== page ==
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Health risk assessment of cyanobacterial (blue-green algal) toxins in drinking water.

Falconer IR, Humpage AR - Int J Environ Res Public Health (2005)

Bottom Line: Additional nutrients in water which arise from sewage discharge, agricultural run-off or storm water result in overabundance of cyanobacteria, described as a 'water bloom'.This has been adopted in legislation in countries in Europe, South America and Australasia.There is a need for both increased monitoring data for toxins in drinking water and epidemiological studies on adverse health effects in exposed populations to clarify the extent of the health risk.

View Article: PubMed Central - PubMed

Affiliation: Department of Clinical and Experimental Pharmacology, University of Adelaide Medical School, Adelaide, South Australia. ian.falconer@adelaide.edu.au

ABSTRACT
Cyanobacterial toxins have caused human poisoning in the Americas, Europe and Australia. There is accumulating evidence that they are present in treated drinking water supplies when cyanobacterial blooms occur in source waters. With increased population pressure and depleted groundwater reserves, surface water is becoming more used as a raw water source, both from rivers and lakes/reservoirs. Additional nutrients in water which arise from sewage discharge, agricultural run-off or storm water result in overabundance of cyanobacteria, described as a 'water bloom'. The majority of cyanobacterial water-blooms are of toxic species, producing a diversity of toxins. The most important toxins presenting a risk to the human population are the neurotoxic alkaloids (anatoxins and paralytic shellfish poisons), the cyclic peptide hepatotoxins (microcystins) and the cytotoxic alkaloids (cylindrospermopsins). At the present time the only cyanobacteral toxin family that have been internationally assessed for health risk by the WHO are the microcystins, which cause acute liver injury and are active tumour promoters. Based on sub-chronic studies in rodents and pigs, a provisional Guideline Level for drinking water of 1 microg/L of microcystin-LR has been determined. This has been adopted in legislation in countries in Europe, South America and Australasia. This may be revised in the light of future teratogenicity, reproductive toxicity and carcinogenicity studies. The other cyanobacterial toxin which has been proposed for detailed health risk assessment is cylindrospermopsin, a cytotoxic compound which has marked genotoxicity, probable mutagenicity, and is a potential carcinogen. This toxin has caused human poisoning from drinking water, and occurs in water supplies in the USA, Europe, Asia, Australia and South America. An initial health risk assessment is presented with a proposed drinking water Guideline Level of 1 microg/L. There is a need for both increased monitoring data for toxins in drinking water and epidemiological studies on adverse health effects in exposed populations to clarify the extent of the health risk.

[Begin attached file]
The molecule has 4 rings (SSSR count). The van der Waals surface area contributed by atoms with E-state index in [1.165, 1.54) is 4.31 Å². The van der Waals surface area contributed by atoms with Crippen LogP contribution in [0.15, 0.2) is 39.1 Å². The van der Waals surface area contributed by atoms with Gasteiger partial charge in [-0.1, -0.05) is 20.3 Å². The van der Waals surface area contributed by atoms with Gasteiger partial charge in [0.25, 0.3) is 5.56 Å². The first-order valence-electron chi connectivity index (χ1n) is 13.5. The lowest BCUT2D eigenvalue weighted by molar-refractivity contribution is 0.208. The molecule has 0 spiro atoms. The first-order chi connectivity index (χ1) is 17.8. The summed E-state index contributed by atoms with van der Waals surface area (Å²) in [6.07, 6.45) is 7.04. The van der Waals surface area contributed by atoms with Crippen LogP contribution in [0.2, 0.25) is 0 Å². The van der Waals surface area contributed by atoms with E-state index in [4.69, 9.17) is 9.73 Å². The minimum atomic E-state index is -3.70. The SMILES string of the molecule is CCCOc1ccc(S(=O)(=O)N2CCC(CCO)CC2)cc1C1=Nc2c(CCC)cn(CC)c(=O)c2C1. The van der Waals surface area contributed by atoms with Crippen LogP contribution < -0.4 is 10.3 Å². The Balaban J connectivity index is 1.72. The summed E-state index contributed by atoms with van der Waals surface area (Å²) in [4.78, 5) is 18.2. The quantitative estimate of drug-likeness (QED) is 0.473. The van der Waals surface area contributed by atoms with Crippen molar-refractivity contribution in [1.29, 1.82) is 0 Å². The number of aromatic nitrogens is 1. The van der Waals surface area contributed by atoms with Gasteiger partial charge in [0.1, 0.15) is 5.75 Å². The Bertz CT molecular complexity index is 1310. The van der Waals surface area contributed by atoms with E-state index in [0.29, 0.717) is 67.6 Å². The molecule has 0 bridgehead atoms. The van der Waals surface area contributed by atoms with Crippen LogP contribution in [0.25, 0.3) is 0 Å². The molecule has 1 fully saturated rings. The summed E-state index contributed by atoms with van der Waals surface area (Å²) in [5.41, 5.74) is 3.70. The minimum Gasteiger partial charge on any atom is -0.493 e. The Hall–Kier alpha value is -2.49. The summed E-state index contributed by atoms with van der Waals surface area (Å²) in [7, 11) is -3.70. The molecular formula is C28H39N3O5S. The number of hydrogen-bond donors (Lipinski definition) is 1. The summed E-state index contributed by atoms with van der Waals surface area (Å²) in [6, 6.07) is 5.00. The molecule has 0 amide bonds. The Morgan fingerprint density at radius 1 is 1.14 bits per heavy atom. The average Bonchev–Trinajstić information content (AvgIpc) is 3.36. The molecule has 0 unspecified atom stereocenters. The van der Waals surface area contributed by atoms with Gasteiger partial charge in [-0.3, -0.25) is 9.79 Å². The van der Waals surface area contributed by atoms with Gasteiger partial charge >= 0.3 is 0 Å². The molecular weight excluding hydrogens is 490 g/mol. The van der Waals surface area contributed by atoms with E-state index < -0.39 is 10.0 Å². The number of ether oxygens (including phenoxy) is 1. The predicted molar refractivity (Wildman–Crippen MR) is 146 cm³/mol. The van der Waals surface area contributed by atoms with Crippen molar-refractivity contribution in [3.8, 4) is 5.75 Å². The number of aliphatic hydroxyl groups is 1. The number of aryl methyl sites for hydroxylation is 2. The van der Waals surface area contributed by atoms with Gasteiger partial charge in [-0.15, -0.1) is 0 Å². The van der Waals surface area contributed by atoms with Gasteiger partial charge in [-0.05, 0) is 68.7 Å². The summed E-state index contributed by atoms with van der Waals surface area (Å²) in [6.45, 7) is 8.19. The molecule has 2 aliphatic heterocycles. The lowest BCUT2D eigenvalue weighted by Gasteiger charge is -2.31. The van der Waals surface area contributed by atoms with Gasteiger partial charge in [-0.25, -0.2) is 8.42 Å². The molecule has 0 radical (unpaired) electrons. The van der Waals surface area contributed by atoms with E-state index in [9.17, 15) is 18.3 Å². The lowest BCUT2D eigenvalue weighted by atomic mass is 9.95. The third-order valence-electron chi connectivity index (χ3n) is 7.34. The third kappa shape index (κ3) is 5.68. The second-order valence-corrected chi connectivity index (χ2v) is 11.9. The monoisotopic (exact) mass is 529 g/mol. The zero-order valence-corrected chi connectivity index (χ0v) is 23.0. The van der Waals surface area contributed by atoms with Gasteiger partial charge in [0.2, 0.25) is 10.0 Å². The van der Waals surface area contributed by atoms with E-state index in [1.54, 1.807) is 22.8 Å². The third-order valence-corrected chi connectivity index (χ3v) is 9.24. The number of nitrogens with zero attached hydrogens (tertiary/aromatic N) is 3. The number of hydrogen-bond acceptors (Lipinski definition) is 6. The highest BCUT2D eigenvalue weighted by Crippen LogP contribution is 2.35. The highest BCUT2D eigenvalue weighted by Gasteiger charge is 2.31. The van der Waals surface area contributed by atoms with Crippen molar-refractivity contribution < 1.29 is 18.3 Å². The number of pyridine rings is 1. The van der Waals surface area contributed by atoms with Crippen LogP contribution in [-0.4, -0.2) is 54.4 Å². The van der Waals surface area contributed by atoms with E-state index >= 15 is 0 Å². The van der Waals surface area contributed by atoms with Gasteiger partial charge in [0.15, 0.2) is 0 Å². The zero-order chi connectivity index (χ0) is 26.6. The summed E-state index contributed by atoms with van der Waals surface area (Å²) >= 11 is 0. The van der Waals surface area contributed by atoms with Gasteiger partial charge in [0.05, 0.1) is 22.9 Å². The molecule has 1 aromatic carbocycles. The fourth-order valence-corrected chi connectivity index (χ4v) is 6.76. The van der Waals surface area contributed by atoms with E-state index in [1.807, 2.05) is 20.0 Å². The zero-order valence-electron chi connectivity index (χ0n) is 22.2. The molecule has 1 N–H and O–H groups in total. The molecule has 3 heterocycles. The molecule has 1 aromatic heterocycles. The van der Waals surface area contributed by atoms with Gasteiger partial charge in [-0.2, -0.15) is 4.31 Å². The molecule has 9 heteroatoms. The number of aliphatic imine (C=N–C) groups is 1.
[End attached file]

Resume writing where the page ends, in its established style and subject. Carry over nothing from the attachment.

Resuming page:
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Structure of the peptide hepatotoxin microcystin, first isolated from the cyanobacterium Microcystis aeruginosa.
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f2-ijerph-02-00043: Structure of the peptide hepatotoxin microcystin, first isolated from the cyanobacterium Microcystis aeruginosa.

Mentions: These toxins have received the greatest attention, as they are the source of the most likely risk to consumers of drinking water. The predominant genera of cyanobacteria forming the peptide toxins called microcystins are Microcystis, Planktothrix and Anabaena. Species from these genera are common in Europe, the Americas, Africa and Asia, and poisoning of domestic animals has been widely reported [12]. Only two epidemiological investigations have so far shown human injury from microcystin in drinking water, one in Australia [8] and one in China (unpublished). As a consequence of the frequency of cyanobacterial blooms containing hepatotoxins in drinking water reservoirs, the WHO carefully examined the need for the major toxins, the microcystins, to be included in the drinking water guidelines. An ‘expert group’ was established to examine the whole issue of cyanobacterial toxins in drinking water, which resulted in a comprehensive assessment of the risks involved [30]. The outcome was a recommendation that the microcystins should be included among the chemicals for which Guideline Values be determined. These peptide toxins are cyclic, and contain a majority of D-amino acids (Figure 2). The positions shown as [X] and [Y] are L-amino acids, and are variable between species and strains of cyanobacteria. The most abundant variant has L-leucine (L) and L-arginine (R) respectively at [X] and [Y] (microcystin-LR). The amino acid at the left of the molecule is unique, is connected into the ring through an amino group at the β-carbon atom, and has the trivial name of ADDA.